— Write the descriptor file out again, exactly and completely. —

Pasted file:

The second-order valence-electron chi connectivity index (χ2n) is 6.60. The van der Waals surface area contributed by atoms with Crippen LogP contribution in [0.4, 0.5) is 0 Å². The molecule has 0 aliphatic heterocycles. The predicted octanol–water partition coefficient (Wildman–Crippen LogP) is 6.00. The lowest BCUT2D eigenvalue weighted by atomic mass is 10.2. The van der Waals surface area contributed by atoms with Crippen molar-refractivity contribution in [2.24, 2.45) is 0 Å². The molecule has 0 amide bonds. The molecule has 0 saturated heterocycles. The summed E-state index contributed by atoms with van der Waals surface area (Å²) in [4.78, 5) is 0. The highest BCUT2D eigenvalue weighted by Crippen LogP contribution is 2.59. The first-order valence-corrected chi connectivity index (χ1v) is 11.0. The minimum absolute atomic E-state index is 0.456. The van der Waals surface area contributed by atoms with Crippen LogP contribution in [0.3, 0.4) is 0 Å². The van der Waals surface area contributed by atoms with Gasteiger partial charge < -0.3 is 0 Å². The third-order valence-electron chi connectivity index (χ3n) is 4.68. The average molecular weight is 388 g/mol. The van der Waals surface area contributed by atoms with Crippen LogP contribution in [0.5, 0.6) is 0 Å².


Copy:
The second-order valence-electron chi connectivity index (χ2n) is 6.60. The van der Waals surface area contributed by atoms with Crippen LogP contribution in [0.4, 0.5) is 0 Å². The molecule has 0 aliphatic heterocycles. The predicted octanol–water partition coefficient (Wildman–Crippen LogP) is 6.00. The lowest BCUT2D eigenvalue weighted by atomic mass is 10.2. The van der Waals surface area contributed by atoms with Crippen molar-refractivity contribution in [2.24, 2.45) is 0 Å². The molecule has 0 amide bonds. The molecule has 0 saturated heterocycles. The summed E-state index contributed by atoms with van der Waals surface area (Å²) in [4.78, 5) is 0. The highest BCUT2D eigenvalue weighted by Crippen LogP contribution is 2.59. The first-order valence-corrected chi connectivity index (χ1v) is 11.0. The minimum absolute atomic E-state index is 0.456. The van der Waals surface area contributed by atoms with Crippen LogP contribution in [0.3, 0.4) is 0 Å². The van der Waals surface area contributed by atoms with Gasteiger partial charge < -0.3 is 0 Å². The third-order valence-electron chi connectivity index (χ3n) is 4.68. The average molecular weight is 388 g/mol. The van der Waals surface area contributed by atoms with Crippen LogP contribution in [0.5, 0.6) is 0 Å².